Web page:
You know what? Just leave the kids alone for crying out loud.
Highs and lows
Seriously, what does one have to do to get one of those sweet gigs being an Apple analyst at a Wall Street firm? Because making bad speculations for good money sounds pretty awesome.
Let's start with this one:
Any time you see a rumor about Apple moving down the cost scale to compete with low-margin devices you should really pause and reflect on, oh, the entirety of Apple history.
Analyst Rod Hall sees Apple adding a keyboard and mouse centric user interface to its iOS platform within the next 12 months, while also keeping the touch friendly functionality of the operating system.
Because the Surface has been such a smash success.
This new, more full-featured version of iOS, which he refers to as "iAnywhere," would cannibalize sales of the MacBook Air, but also traditional Windows PCs that thrive in the price range between $500 and $1,000, he said.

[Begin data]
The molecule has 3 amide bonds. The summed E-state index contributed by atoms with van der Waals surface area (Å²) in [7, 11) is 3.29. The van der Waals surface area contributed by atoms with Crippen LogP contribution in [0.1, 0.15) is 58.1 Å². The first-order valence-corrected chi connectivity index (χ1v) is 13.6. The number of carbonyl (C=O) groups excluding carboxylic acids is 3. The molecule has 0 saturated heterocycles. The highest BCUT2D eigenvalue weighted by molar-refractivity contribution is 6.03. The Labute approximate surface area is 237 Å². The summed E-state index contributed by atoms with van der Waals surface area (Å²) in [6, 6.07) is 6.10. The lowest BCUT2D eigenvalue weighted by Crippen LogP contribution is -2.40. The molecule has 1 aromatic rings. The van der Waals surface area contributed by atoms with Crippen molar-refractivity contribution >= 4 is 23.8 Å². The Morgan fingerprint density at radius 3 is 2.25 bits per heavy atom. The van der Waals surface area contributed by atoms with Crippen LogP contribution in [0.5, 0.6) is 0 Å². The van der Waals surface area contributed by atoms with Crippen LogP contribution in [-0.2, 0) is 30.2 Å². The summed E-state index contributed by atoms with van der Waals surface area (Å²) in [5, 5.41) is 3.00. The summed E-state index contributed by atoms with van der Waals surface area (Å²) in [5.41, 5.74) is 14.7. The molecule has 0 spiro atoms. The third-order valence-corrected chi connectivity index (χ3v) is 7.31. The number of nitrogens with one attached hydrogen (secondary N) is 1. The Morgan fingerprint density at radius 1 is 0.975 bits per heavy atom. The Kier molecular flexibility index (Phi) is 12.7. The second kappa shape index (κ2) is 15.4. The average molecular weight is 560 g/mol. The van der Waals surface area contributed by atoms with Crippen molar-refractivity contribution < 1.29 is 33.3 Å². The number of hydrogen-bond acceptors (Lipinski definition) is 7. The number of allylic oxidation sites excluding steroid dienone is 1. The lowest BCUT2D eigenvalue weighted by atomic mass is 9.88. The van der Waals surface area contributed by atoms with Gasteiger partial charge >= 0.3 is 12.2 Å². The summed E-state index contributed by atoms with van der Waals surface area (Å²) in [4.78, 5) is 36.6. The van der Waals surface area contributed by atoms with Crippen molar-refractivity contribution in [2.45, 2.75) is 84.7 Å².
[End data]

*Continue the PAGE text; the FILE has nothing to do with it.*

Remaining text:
So, Apple would forego sales of its higher margin product in order to get into that sweet, low-margin PC business. OK, it might do that—if it thought that's where all the growth was going to be. And maybe that's true. But the problem with analysts is that they look at a market and try to jam devices into gaps in it. That's not how you design a great product.
Just slapping a mouse and keyboard on an iOS devices isn't it either. What the heck are you going to do with a mouse on iOS? And you can't fit a full-sized keyboard on a 10-inch iPad, so you'd have to change the screen size. Well, that's a whole can of worms. And those worms are each holding a tiny can full of other worms. It's worms all the way down, really.
That's not to say it's impossible, but there's a host of considerations that don't fit on a spreadsheet.
So, one analyst says Apple's moving down the price scale. Interesting. The Macalope wonders if we can find another one who says Apple's moving up the price scale?
Enter KGI analyst Ming-Chi Kuo.
Apple devices cost too much!
Yes, that's right, you heard it from Ming-Chi Kuo first: The iWatch will cost thousands of dollars.
One of the major differences between Apple's smartwatch and those from rivals will be looks. Unlike current designs from the likes of Samsung and LG, Kuo predicts the iWatch casing and band will come in a variety of materials.
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